Even if it feels vaguely plotless, the first half of this feature is the stronger part. The second half (oriented around a certain crime) has a few cheesy moments and is less street-tough. So, do I recommend They Drive by Night? That’s a tough question to answer, although I’m sure classic movie fans will get a kick out of the cast. If you’re looking for a consistent, well-articulated story, then there’s probably better choices out there.

My rating is 6 outta 10.

Cloak and Dagger (1946) Review

Director: Fritz Lang

Genre(s): Adventure, Romance, Thriller, War

Runtime: 106 minutes

MPAA Rating: Not Rated

IMDb Page

During World War II, American scientist Alvah Jesper (Gary Cooper) is recruited by the Office of Strategic Services (OSS) to head to Europe to spy on Nazi Germany’s nuclear weapons program. Cloak and Dagger was directed by Fritz Lang, who had previously helmed the science-fiction masterpiece Metropolis (1927) and the serial killer thriller M (1931) and would later direct the excellent film noir The Big Heat (1953), and starred cinema icon Gary Cooper. Sounds like a dream team collaboration. How does it stack up?

This film is at its best in moments of action and suspense. The surprisingly hard-hitting hand-to-hand combat scenes are the highlight, featuring a Liam Neeson-esque throat punch or two. The final shootout doesn’t fare quite as well. In comparison, it feels lazily shot at times and lacks a distinct culmination. There are also some impressive espionage-related sequences that don’t deal with violence directly.

What keeps Cloak and Dagger back from greatness is its romantic subplot. The movie really hits a brick wall here. The scenes between Gary Cooper’s character and Italian resistance fighter Gina (Lilli Palmer) don’t add much to the final product, although some have commented that they put a human face on the toll of partisan warfare and fascist occupation. The pace would be much tighter if these scenes were written out of the screenplay.

At the end of the day, Cloak and Dagger is something less than the sum of its parts. When focused on the details of Gary Cooper’s mission, this war-time adventure-thriller is pretty memorable. It’s the romance that threatens to sabotage the end result. Still, it’s a watchable enough war picture for fans of Cooper or Fritz Lang.

My rating is 6 outta 10.

The Mummy Returns (2001) Review

Director: Stephen Sommers

Genre(s): Action, Adventure, Fantasy, Horror

Runtime: 130 minutes

MPAA Rating: PG-13

IMDb Page

The Mummy Returns is a sequel to The Mummy (1999) that continues on in the pulpy, over-the-top, Indiana Jones-ish style. To be frank, it’s really just a whole lot more of the same. Set mostly in the 1930s, a mummy brought to London comes to life and threatens to bring on an apocalypse with its curses and all that spooky stuff.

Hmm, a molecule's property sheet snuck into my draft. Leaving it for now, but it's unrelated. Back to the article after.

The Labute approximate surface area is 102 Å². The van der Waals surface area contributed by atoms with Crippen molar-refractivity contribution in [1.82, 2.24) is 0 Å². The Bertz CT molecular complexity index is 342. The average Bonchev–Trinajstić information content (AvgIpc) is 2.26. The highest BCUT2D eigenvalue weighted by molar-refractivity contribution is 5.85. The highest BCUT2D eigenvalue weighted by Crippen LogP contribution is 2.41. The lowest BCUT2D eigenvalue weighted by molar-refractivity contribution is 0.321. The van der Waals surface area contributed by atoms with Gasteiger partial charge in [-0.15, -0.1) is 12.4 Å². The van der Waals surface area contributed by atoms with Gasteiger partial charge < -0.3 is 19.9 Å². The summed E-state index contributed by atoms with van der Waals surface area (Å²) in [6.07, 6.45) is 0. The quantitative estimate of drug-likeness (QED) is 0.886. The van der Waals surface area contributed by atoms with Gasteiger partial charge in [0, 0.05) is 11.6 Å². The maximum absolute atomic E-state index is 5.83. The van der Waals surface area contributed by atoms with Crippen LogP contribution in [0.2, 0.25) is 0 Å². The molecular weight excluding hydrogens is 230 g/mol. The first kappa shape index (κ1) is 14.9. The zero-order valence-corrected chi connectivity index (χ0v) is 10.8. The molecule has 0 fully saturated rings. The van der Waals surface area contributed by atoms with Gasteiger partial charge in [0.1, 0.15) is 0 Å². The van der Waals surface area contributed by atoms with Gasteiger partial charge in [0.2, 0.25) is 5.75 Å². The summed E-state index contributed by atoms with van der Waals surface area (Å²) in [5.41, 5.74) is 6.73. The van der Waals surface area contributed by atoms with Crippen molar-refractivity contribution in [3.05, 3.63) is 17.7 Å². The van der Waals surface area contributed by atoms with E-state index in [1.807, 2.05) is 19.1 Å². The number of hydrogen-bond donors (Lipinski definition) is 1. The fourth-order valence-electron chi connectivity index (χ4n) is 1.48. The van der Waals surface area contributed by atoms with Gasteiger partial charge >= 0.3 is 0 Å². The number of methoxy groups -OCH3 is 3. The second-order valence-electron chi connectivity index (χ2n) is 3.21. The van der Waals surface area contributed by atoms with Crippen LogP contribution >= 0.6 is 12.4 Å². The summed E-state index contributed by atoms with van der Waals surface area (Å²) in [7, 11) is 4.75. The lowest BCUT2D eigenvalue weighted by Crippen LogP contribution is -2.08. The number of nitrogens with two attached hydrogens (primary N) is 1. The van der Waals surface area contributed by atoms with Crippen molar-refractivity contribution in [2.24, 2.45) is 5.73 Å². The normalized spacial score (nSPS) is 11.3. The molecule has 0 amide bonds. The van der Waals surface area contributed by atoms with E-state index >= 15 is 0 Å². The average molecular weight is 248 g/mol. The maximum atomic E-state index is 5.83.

“Overkill” is the word of the day here. This film takes what made the first one good and amplifies it. More action, more curses, more special effects, more artifacts, more villains, more locations and lost cities, more humor, more combatants in the battle scenes, and more mummies are the name of the game. More! More! More! Sometimes this approach works for sequels, but I felt that it came close to being tiring in the case of The Mummy Returns.

The movie in question feels like a product of its time. It’s a good-natured action-adventure blockbuster with some special effects that have aged poorly (if they ever looked good at all). The action scenes are of a reasonably high quality, but there is the CGI (computer-generated imagery) overkill factor. Personally, there was also a bit too much fantasy mumbo-jumbo for my tastes. It gets a bit on the complicated side.

I’m usually a big fan of this sort of motion picture. You know, unpretentious, pulpy, action-packed, and fun. However, despite its likeable heroes, a cool musical score from Alan Silvestri, and entertaining action sequences, The Mummy Returns may throw a bit too much at the audience. This feature certainly has its fans, and that’s okay, but I think that I’ll largely stick with the Indiana Jones and Star Wars franchises for my action-adventure thrills.

My rating is 6 outta 10.

To Have and Have Not (1944) Review

Director: Howard Hawks

Genre(s): Drama, Romance, War

Runtime: 100 minutes

MPAA Rating: Not Rated

IMDb Page

The World War II drama To Have and Have Not is perhaps best remembered for being the first movie that future-couple Humphrey Bogart and Lauren Bacall would do together. Set on the Vichy French-occupied Caribbean island of Martinique during the Second World War, American boatman-for-hire Harry Morgan (Humphrey Bogart) finds himself increasingly drawn into the conflict, while falling in love with Marie “Slim” Browning (Lauren Bacall). This was the first of four flicks that the two would make.